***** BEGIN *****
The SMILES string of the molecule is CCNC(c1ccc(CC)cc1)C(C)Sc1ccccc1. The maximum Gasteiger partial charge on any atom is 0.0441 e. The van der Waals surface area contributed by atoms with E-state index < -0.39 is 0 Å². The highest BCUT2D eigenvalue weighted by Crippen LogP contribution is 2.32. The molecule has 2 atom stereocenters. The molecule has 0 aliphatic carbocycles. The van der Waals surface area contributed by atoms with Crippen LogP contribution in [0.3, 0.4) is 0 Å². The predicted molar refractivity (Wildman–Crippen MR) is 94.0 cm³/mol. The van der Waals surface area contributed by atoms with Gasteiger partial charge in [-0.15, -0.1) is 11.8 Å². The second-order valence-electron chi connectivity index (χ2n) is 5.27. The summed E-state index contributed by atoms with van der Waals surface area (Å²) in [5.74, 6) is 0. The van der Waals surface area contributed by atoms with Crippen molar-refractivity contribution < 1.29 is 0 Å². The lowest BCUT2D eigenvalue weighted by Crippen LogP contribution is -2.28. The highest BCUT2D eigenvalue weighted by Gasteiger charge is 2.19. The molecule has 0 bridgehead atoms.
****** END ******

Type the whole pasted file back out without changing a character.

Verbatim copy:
The SMILES string of the molecule is CCNC(c1ccc(CC)cc1)C(C)Sc1ccccc1. The maximum Gasteiger partial charge on any atom is 0.0441 e. The van der Waals surface area contributed by atoms with E-state index < -0.39 is 0 Å². The highest BCUT2D eigenvalue weighted by Crippen LogP contribution is 2.32. The molecule has 2 atom stereocenters. The molecule has 0 aliphatic carbocycles. The van der Waals surface area contributed by atoms with Crippen LogP contribution in [0.3, 0.4) is 0 Å². The predicted molar refractivity (Wildman–Crippen MR) is 94.0 cm³/mol. The van der Waals surface area contributed by atoms with Gasteiger partial charge in [-0.15, -0.1) is 11.8 Å². The second-order valence-electron chi connectivity index (χ2n) is 5.27. The summed E-state index contributed by atoms with van der Waals surface area (Å²) in [5.74, 6) is 0. The van der Waals surface area contributed by atoms with Crippen molar-refractivity contribution < 1.29 is 0 Å². The lowest BCUT2D eigenvalue weighted by Crippen LogP contribution is -2.28. The highest BCUT2D eigenvalue weighted by Gasteiger charge is 2.19. The molecule has 0 bridgehead atoms.